JANUARY 23, 2017 VOLUME 24 NUMBER 4
There really is no question that it is important for almost every adult to have a will, and to consider signing both financial and health care powers of attorney. That is what we mean by “estate planning,” and it is important to go through the process of preparing those documents.
But that is not enough. There also are questions about beneficiary designations and other ownership arrangements. Some consideration should be given to whether a trust is necessary or important. And the whole process needs to be undertaken on a recurring basis. Signing your will is usually not the end of the process, and even when it is the whole thing needs to be reviewed again whenever you have major life changes.
Want a story that explains why you need to update your estate plan? Consider Robert Hendricks (not his real name) from Illinois. Robert was the father of two young sons. He and the mother of those two boys had recently undergone a difficult divorce. Robert wanted his sister to manage his estate, and to act as trustee for the benefit of his sons. He even signed a will making those changes — naming his sister as personal representative (executor), naming her as trustee for the boys’ benefit, and leaving his entire estate to the boys’ trusts.
Shortly after the divorce was finalized, Robert tragically took his own life. His sister initiated a probate proceeding, and his will was admitted to probate. But one of the Robert’s principal assets was his 401(k) plan, set up through his work. What would become of that retirement plan?
Robert’s 401(k) account simply did not name a beneficiary. In that case, would it pass to his estate, and thus to the trust for his sons? No, as it turns out.
Like many 401(k) plans, Robert’s spelled out what happens when no beneficiary is named. According to the plan’s summary documents, in that case the participant’s spouse would be the beneficiary, and if there was no spouse then the participant’s children would become beneficiaries. Since Robert’s divorce was final at the time of his death, that made his sons beneficiaries of his retirement plan.
Problem solved. That’s also what Robert’s will specified, right? Well, not quite. Robert’s will would have left all of his money in that trust, controlled by his sister. If his sons are the direct beneficiaries of his retirement plan, then their mother — Robert’s ex-wife — would have priority to manage the funds until the boys reached the age of majority.
Robert’s sister filed a petition with the probate court, asking to be named as the custodian of the retirement accounts for the benefit of the boys as specified in the will. The probate court agreed, and ordered the proceeds paid into accounts under Robert’s sister’s control. The boys’ mother objected, and appealed the decision.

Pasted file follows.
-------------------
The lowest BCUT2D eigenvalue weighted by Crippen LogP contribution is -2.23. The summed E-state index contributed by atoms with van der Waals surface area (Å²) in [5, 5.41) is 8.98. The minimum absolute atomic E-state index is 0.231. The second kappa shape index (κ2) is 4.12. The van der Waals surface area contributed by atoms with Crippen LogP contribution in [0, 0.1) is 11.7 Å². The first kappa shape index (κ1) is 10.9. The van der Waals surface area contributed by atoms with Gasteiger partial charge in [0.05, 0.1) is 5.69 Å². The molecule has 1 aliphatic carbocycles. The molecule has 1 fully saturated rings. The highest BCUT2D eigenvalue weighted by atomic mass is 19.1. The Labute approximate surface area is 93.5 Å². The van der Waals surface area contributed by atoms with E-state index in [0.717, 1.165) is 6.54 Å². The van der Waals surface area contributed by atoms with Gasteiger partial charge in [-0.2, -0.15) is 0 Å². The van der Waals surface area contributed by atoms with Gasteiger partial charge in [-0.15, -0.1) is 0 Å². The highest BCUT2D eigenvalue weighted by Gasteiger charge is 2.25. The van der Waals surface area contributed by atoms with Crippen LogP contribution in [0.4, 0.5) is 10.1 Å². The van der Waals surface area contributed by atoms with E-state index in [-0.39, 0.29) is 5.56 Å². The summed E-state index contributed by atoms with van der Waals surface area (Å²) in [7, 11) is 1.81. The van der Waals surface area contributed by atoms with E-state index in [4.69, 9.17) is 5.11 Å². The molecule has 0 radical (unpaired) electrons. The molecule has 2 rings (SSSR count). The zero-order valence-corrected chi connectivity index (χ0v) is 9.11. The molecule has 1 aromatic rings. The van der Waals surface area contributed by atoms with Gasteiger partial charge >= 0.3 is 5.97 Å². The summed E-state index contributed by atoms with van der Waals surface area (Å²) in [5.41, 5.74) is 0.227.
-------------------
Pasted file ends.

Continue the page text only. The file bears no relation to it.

The Illinois Court of Appeals disagreed, and overruled the probate court’s order. The appellate judges noted that Robert’s ex-wife, as the only parent of the two boys, had the clear priority to serve as conservator of their funds, or custodian of any money in a Uniform Transfer to Minors Act (UTMA) account, or in any other capacity.
Furthermore, the proceeds from Robert’s 401(k) were not within the control of the probate court, said the appellate judges. His will did not control where the proceeds went, since the summary plan documents themselves made clear that they went directly to the beneficiaries. The Court of Appeals directed the probate court to reverse its order and leave Robert’s sister out of the loop with regard to his retirement assets. Estate of Hintz, January 10, 2017.
Robert’s story is illustrative of a problem we see on a regular basis. If a client carefully considers his or her estate planning, and signs documents perfectly calculated to accomplish their goals, the inquiry (and, often, our task) is not completed. Beneficiary designations and titling arrangements can undo the best-laid plans. What’s worse: even if everything gets done, and done right, at the time of our office appointment, changes in documents, life arrangements or circumstances can undo the good work of careful estate planning.
All of that is why we ask a lot of questions about insurance beneficiaries, retirement arrangements, and financial account titling. That is also why we ask clients to come back and visit with us every five years or so — or, as in Robert’s case, when they get divorced, have children, get married, change employment arrangements or have other major life changes.
Estate planning is not a set of documents. It is a process, and it continues, morphs and develops over time.